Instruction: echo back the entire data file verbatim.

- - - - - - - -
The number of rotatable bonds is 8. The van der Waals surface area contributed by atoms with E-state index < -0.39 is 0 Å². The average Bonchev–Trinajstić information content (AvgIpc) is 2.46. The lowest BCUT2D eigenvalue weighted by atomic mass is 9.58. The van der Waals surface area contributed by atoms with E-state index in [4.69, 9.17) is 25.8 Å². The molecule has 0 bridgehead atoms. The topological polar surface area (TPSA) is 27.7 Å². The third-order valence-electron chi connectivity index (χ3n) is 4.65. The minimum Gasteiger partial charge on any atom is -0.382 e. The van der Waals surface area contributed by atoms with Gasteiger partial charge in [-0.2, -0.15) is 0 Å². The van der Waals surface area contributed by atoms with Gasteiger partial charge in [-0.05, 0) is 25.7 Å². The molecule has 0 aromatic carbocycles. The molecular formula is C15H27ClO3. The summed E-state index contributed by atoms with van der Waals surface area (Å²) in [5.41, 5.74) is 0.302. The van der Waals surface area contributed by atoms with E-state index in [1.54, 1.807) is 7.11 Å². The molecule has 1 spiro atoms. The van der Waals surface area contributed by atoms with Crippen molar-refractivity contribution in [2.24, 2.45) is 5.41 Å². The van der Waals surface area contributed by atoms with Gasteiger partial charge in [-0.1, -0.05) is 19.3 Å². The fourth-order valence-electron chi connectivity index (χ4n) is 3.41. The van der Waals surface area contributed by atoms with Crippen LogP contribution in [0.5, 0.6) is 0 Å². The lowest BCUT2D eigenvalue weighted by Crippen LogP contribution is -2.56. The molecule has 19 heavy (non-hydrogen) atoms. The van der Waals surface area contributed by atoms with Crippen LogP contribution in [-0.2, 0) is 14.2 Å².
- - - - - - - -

The number of rotatable bonds is 8. The van der Waals surface area contributed by atoms with E-state index < -0.39 is 0 Å². The average Bonchev–Trinajstić information content (AvgIpc) is 2.46. The lowest BCUT2D eigenvalue weighted by atomic mass is 9.58. The van der Waals surface area contributed by atoms with E-state index in [4.69, 9.17) is 25.8 Å². The molecule has 0 bridgehead atoms. The topological polar surface area (TPSA) is 27.7 Å². The third-order valence-electron chi connectivity index (χ3n) is 4.65. The minimum Gasteiger partial charge on any atom is -0.382 e. The van der Waals surface area contributed by atoms with Gasteiger partial charge in [-0.2, -0.15) is 0 Å². The van der Waals surface area contributed by atoms with Gasteiger partial charge in [-0.05, 0) is 25.7 Å². The molecule has 0 aromatic carbocycles. The molecular formula is C15H27ClO3. The summed E-state index contributed by atoms with van der Waals surface area (Å²) in [5.41, 5.74) is 0.302. The van der Waals surface area contributed by atoms with E-state index in [1.54, 1.807) is 7.11 Å². The molecule has 1 spiro atoms. The van der Waals surface area contributed by atoms with Crippen molar-refractivity contribution in [2.24, 2.45) is 5.41 Å². The van der Waals surface area contributed by atoms with Gasteiger partial charge in [-0.1, -0.05) is 19.3 Å². The fourth-order valence-electron chi connectivity index (χ4n) is 3.41. The van der Waals surface area contributed by atoms with Crippen LogP contribution in [0.5, 0.6) is 0 Å². The lowest BCUT2D eigenvalue weighted by Crippen LogP contribution is -2.56. The molecule has 19 heavy (non-hydrogen) atoms. The van der Waals surface area contributed by atoms with Crippen LogP contribution in [-0.2, 0) is 14.2 Å².